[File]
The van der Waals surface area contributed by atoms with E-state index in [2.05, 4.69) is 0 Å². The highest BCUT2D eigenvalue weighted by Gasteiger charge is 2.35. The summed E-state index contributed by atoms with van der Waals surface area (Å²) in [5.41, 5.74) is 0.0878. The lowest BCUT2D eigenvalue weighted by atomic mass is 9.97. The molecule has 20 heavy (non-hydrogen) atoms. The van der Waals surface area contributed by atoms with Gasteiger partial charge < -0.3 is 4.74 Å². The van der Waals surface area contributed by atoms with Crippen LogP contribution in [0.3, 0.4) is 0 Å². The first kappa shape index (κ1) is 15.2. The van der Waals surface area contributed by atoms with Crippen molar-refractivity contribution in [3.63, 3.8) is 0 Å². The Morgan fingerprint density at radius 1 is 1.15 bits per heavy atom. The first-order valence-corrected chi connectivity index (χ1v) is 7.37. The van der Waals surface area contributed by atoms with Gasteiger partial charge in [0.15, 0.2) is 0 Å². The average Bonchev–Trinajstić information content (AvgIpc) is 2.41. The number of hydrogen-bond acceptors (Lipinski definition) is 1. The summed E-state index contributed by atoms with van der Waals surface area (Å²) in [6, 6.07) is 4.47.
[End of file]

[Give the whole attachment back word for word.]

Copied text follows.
The van der Waals surface area contributed by atoms with E-state index in [2.05, 4.69) is 0 Å². The highest BCUT2D eigenvalue weighted by Gasteiger charge is 2.35. The summed E-state index contributed by atoms with van der Waals surface area (Å²) in [5.41, 5.74) is 0.0878. The lowest BCUT2D eigenvalue weighted by atomic mass is 9.97. The molecule has 20 heavy (non-hydrogen) atoms. The van der Waals surface area contributed by atoms with Gasteiger partial charge < -0.3 is 4.74 Å². The van der Waals surface area contributed by atoms with Crippen LogP contribution in [0.3, 0.4) is 0 Å². The first kappa shape index (κ1) is 15.2. The van der Waals surface area contributed by atoms with Crippen molar-refractivity contribution in [3.63, 3.8) is 0 Å². The Morgan fingerprint density at radius 1 is 1.15 bits per heavy atom. The first-order valence-corrected chi connectivity index (χ1v) is 7.37. The van der Waals surface area contributed by atoms with Gasteiger partial charge in [0.15, 0.2) is 0 Å². The average Bonchev–Trinajstić information content (AvgIpc) is 2.41. The number of hydrogen-bond acceptors (Lipinski definition) is 1. The summed E-state index contributed by atoms with van der Waals surface area (Å²) in [6, 6.07) is 4.47.